Being Proactive with Group Critical Illness Insurance
Critical Illness insurance is a “Living Benefit” that provides employees with a Tax-Free lump sum payment upon diagnosis of a critical illness. It is in place to cover them for up to 30 qualifying conditions. Some group benefits plans may also extend Critical Illness coverage to dependents. Employees do not have to provide medical evidence to obtain Group Critical Illness. Group Critical Illness is often much more affordable than individual Critical Illness policies.
Critical Illness insurance is designed to mitigate financial struggles when an individual is unexpectedly diagnosed with a life threatening condition such as:
- Heart Attack
- Coronary Artery Bypass
- Multiple Sclerosis
- and many others.
If employees or their dependants experience a critical illness, the priority will be their health. They may need extra money because of income loss, medical expenses not covered by government plans, home or automobile modifications, alternative care costs and many other unexpected expenses.
According to 2017 Canadian Cancer Statistics released by the Canadian Cancer Society, due to tremendous progress in cancer treatment, there have been big gains in survival rates. However, 277,000 people a year will be diagnosed with cancer by 2030 – a 40% rise in cases – led by upsurges in prostate and colorectal cancer cases.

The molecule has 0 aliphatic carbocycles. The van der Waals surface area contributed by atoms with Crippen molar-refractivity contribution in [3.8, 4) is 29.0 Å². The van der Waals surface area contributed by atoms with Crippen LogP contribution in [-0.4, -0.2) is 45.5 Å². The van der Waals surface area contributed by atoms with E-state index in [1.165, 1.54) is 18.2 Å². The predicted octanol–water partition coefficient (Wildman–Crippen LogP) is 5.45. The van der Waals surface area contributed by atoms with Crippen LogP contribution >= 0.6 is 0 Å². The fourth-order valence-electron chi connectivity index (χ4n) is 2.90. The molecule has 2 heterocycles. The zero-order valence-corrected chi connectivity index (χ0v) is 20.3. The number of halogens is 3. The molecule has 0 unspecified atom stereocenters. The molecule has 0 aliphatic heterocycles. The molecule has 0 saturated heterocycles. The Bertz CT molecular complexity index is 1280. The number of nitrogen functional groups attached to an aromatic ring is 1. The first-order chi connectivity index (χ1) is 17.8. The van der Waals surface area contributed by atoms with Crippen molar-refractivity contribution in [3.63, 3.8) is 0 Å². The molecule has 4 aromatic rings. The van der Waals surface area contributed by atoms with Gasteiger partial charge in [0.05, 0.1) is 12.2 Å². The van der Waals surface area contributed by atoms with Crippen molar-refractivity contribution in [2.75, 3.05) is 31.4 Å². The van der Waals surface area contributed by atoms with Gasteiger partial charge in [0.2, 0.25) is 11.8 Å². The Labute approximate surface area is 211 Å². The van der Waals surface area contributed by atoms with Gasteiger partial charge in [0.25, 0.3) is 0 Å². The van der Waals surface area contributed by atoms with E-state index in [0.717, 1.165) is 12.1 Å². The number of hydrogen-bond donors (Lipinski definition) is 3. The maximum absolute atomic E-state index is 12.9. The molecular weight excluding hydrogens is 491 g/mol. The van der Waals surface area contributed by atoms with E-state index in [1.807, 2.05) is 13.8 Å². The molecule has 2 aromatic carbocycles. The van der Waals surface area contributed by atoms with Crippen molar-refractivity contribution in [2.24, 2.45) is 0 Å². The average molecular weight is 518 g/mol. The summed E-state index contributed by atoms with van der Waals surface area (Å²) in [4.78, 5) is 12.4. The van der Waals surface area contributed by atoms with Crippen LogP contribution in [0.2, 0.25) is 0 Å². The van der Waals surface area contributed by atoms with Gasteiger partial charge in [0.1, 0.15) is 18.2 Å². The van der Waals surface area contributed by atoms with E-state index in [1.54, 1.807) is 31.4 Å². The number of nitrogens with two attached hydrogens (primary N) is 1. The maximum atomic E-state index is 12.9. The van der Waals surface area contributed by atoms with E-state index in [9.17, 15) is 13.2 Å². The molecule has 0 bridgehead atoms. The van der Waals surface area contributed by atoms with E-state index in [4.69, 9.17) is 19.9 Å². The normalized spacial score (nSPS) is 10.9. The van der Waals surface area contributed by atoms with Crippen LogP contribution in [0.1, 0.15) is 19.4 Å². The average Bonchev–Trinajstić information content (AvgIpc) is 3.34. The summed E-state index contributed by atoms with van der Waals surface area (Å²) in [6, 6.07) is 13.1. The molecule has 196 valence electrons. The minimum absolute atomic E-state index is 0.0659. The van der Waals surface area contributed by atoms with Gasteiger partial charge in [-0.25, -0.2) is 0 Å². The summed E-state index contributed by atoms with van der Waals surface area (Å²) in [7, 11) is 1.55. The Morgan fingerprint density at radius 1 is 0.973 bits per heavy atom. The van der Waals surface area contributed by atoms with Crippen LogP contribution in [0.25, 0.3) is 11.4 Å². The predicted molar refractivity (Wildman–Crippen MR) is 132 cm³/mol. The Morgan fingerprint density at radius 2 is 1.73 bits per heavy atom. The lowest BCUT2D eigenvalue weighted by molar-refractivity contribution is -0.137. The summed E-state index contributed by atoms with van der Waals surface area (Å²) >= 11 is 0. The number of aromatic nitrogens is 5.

“ It is important to help employees when they need it the most ”
However, a study released by BC Cancer Agency indicates that First Nations men and women experience a higher occurrence of colorectal cancer in age-standardized incident rates. There also appears to be a trend towards increasing numbers of cancer cases for both sexes. For example, the risk for colorectal cancer increases with age, but several lifestyle factors have been linked to the disease, including eating a diet high in red and processed meats, a lack of dietary fibre, a lack of physical exercise, obesity, alcohol, and smoking. Lifestyle changes might be the reason why incidence rates of cancers are rising in adults under 50.
In light of this information, management teams should ask this question to themselves: “Is it important to help employees when they need it the most?”